A Tragicomical, Unsophisticated Blog about the Weird, the Absurd, and the Banal

Saturday, February 23, 2013

I Refute You. Thus! (Kick)

Because we were all post grads starved for something to argue about, we AmeriCorps kids decided to form a reading group. We were also lazy, so we decided the pieces had to be short. So, every week we would designate someone to host and choose a story, essay, comic, or whatever. We called ourselves the Swimmers because that was the first story we read and discussed. And because we usually drank a lot.

One week, R decided to join us. R was in charge of making the warehouse more efficient and was outstandingly successful at it. He was also taking a break from an MA in philosophy at Ole Miss and since we hadn't read any philosophy yet  he volunteered to provide.

At lunch, we were sitting in the dwindling shade underneath a rusted, sheet metal structure that served as a volunteer orientation spot. Anyway, I asked, "What are you thinking for a philosophy essay?"

I admit that I didn't particularly care what he was going to choose -- I just wanted to hear him talk. R has a fantastic academic Mississippi drawl and so at lunch I would usually try to prod him into a rant so he'd keep going.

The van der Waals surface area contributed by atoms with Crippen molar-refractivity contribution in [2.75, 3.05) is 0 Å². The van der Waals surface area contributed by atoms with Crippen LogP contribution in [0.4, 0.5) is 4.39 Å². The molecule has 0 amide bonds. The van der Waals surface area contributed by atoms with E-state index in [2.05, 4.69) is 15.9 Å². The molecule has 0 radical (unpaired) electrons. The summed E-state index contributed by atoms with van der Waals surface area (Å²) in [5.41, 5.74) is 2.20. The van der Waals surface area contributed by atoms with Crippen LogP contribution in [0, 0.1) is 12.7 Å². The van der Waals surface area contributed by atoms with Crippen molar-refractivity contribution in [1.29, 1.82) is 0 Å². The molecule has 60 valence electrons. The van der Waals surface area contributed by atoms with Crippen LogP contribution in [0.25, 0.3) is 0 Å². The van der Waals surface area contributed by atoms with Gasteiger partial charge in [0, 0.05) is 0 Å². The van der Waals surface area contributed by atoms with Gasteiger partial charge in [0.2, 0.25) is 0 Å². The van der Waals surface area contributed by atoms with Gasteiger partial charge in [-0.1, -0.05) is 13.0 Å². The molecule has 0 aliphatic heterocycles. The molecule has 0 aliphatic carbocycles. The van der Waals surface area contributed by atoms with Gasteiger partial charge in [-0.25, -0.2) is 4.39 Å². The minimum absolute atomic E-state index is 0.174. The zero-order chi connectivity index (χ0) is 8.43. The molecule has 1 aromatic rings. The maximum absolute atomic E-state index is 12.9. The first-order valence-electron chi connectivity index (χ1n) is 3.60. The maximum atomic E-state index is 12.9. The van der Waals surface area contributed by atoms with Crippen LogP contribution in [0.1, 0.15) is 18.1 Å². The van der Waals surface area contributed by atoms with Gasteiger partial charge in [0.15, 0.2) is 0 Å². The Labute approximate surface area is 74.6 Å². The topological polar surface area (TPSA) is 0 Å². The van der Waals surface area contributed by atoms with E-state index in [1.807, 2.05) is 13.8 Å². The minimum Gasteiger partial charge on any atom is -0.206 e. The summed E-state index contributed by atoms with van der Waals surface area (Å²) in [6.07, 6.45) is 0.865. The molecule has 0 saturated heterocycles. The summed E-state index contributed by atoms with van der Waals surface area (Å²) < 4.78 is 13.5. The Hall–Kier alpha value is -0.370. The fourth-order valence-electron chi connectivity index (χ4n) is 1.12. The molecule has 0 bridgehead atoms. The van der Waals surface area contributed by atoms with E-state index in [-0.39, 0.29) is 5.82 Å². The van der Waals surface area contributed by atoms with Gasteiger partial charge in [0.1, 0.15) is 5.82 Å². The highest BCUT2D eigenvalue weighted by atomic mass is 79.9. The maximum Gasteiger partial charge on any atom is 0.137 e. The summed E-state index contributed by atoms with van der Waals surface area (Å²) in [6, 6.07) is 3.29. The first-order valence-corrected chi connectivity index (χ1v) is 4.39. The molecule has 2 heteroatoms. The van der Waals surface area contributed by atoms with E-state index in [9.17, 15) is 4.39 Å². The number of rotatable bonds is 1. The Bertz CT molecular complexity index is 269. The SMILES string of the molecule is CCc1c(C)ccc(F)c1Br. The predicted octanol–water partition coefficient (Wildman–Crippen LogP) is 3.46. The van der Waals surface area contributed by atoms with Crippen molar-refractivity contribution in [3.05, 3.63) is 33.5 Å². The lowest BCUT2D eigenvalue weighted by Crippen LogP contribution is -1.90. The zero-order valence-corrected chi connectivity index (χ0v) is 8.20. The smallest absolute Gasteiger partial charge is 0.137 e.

R shrugged. "I don't know. What would people like to talk about?"

"Well, your specialty was ethics, right? Why not bring up something from that?"

"Nah, I'm taking a break from that and I don't think anyone would really want to hear me talk about it because I've researched it so heavily I slide into minutia. What about you? What would you like to talk about?"

"Well, I'm really fascinated by Allan Turing's 'The Turing Test.' We could talk about that."

R gave me a horrified, baffled look. "Why would you want to talk about that?"

"Why not?" I asked, falling back on that age-old rhetorical last-stand question. "It's interesting. I think it could be fun to talk about the idea of humanness and talking about other minds."